3 artist talks: Nick Cave, Taro Hasano, Northrop Artist Panel
I want to start with Nick Cave. I saw an exhibit of his in Denver last summer. Not knowing what exactly he did, but hearing his name before hand I paid to see his show. I was amazed at his culmination of craft, dance, and fine art. I think that his sound suits are amazing. I also think his sculptures involving dogs are amazing. His show was an unexpected benefit of a visit to Denver so I jumped at the chance to hear him speak about it.
At the M.I.A nick cave spoke about process and how he came to be where he is today. His process seemed simple but intuitive and natural. At the talk he explained that although he was involved in dance he wanted more; to say more. That is when he decided to take a leap and decided to mix dance, sound, and art. Great story! One thing he mentioned during Q&A was that he didn't sketch which was surprising but comforting to some extent because I don't. Another aspect of his work that he touched on was the fact that he works in a studio where he is the master and his apprentices do the labor. I found this rare but a good thing to hear that it has not totally dead, especially since he teaches in Chicago.
Taro Hasano was a product of an environment that Nick Cave uses to create his artwork. As an apprentice for over 6 years Taro learned and mastered his trade. I hate to use the term "trade" but it is for lack of a better term because it is associated with craft. I do feel, however, that his trade is so specific it falls into an artisan craft. Taro was so humble during his talk. At one point during the Q&A he said, "I think my sword will cut." in response to a question. It was funny but so familiar in the pottery making sense regarding the Mingei pottery tradition and the humble potter. Very inspiring man though. I had the pleasure of working beside him during the Tatara steel firing and it was anything but kitsch. Like I said artisan craft at it's highest level. Put it this way; whomever would purchase a sword with his expertise involved better have a 1% income.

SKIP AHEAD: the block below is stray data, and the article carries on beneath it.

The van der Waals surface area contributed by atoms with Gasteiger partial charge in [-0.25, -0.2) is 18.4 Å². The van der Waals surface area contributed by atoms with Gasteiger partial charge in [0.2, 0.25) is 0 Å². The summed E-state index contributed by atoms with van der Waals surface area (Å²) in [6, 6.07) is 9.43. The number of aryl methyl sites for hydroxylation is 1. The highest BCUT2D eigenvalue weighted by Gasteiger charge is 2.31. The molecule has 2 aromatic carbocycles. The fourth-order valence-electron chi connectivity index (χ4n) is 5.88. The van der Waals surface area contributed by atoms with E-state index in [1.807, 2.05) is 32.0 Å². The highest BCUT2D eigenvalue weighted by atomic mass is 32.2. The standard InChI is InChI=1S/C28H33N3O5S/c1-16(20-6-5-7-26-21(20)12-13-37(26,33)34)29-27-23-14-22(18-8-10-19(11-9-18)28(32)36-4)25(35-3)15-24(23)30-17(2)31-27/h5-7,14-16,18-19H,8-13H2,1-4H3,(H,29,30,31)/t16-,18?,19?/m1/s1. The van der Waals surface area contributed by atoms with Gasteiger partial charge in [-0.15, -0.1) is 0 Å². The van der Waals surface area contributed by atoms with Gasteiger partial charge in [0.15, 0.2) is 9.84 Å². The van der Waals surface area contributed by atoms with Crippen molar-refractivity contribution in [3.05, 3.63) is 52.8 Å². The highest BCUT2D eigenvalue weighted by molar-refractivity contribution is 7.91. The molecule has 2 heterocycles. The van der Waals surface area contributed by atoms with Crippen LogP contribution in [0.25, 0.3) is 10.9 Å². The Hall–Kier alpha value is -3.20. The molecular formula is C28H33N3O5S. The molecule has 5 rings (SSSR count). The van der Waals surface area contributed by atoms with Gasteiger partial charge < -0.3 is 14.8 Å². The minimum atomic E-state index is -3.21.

The "Three Artists Talk" was probably the most interesting of all. It was not because of an argument on craft or high art. I was most impressed by the debate atmosphere that developed during the talk. There was an obvious exclusiveness during some of the responses to the moderator, which was egotistical from an audience member's point of view. I am glad there was someone there to bring up the question of how we teach our youth to learn about art. It started the fireworks. And although the "Buyer" that stood up and gave his opinion on his soap box has money and explained to us about his grand notion of art, I still say fuck him and get over yourself. Art is for beauty and interpretation. Money or monetary value is not a way to devise what is good art and bad art.